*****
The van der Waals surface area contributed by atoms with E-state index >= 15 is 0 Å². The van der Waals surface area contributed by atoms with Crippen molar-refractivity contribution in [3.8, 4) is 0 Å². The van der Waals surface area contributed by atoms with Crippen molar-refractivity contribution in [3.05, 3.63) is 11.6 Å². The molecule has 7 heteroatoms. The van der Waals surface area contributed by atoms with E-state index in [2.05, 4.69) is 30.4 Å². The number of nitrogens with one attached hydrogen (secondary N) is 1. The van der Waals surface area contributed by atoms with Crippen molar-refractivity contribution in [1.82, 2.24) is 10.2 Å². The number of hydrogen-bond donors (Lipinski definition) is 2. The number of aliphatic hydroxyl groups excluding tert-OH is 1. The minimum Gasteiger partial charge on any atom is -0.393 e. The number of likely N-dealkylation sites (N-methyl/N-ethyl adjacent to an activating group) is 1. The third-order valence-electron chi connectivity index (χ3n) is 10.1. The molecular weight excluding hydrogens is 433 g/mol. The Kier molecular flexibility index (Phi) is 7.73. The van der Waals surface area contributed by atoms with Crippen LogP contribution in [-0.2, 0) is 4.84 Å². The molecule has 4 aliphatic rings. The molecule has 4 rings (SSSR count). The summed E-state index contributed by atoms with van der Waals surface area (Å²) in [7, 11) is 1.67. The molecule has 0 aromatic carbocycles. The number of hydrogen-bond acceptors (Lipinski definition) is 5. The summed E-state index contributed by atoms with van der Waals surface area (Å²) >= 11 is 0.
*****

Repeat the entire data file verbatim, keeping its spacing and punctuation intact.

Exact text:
The van der Waals surface area contributed by atoms with E-state index >= 15 is 0 Å². The van der Waals surface area contributed by atoms with Crippen molar-refractivity contribution in [3.8, 4) is 0 Å². The van der Waals surface area contributed by atoms with Crippen molar-refractivity contribution in [3.05, 3.63) is 11.6 Å². The molecule has 7 heteroatoms. The van der Waals surface area contributed by atoms with E-state index in [2.05, 4.69) is 30.4 Å². The number of nitrogens with one attached hydrogen (secondary N) is 1. The van der Waals surface area contributed by atoms with Crippen molar-refractivity contribution in [1.82, 2.24) is 10.2 Å². The number of hydrogen-bond donors (Lipinski definition) is 2. The number of aliphatic hydroxyl groups excluding tert-OH is 1. The minimum Gasteiger partial charge on any atom is -0.393 e. The number of likely N-dealkylation sites (N-methyl/N-ethyl adjacent to an activating group) is 1. The third-order valence-electron chi connectivity index (χ3n) is 10.1. The molecular weight excluding hydrogens is 433 g/mol. The Kier molecular flexibility index (Phi) is 7.73. The van der Waals surface area contributed by atoms with Crippen LogP contribution in [-0.2, 0) is 4.84 Å². The molecule has 4 aliphatic rings. The molecule has 4 rings (SSSR count). The summed E-state index contributed by atoms with van der Waals surface area (Å²) in [7, 11) is 1.67. The molecule has 0 aromatic carbocycles. The number of hydrogen-bond acceptors (Lipinski definition) is 5. The summed E-state index contributed by atoms with van der Waals surface area (Å²) >= 11 is 0.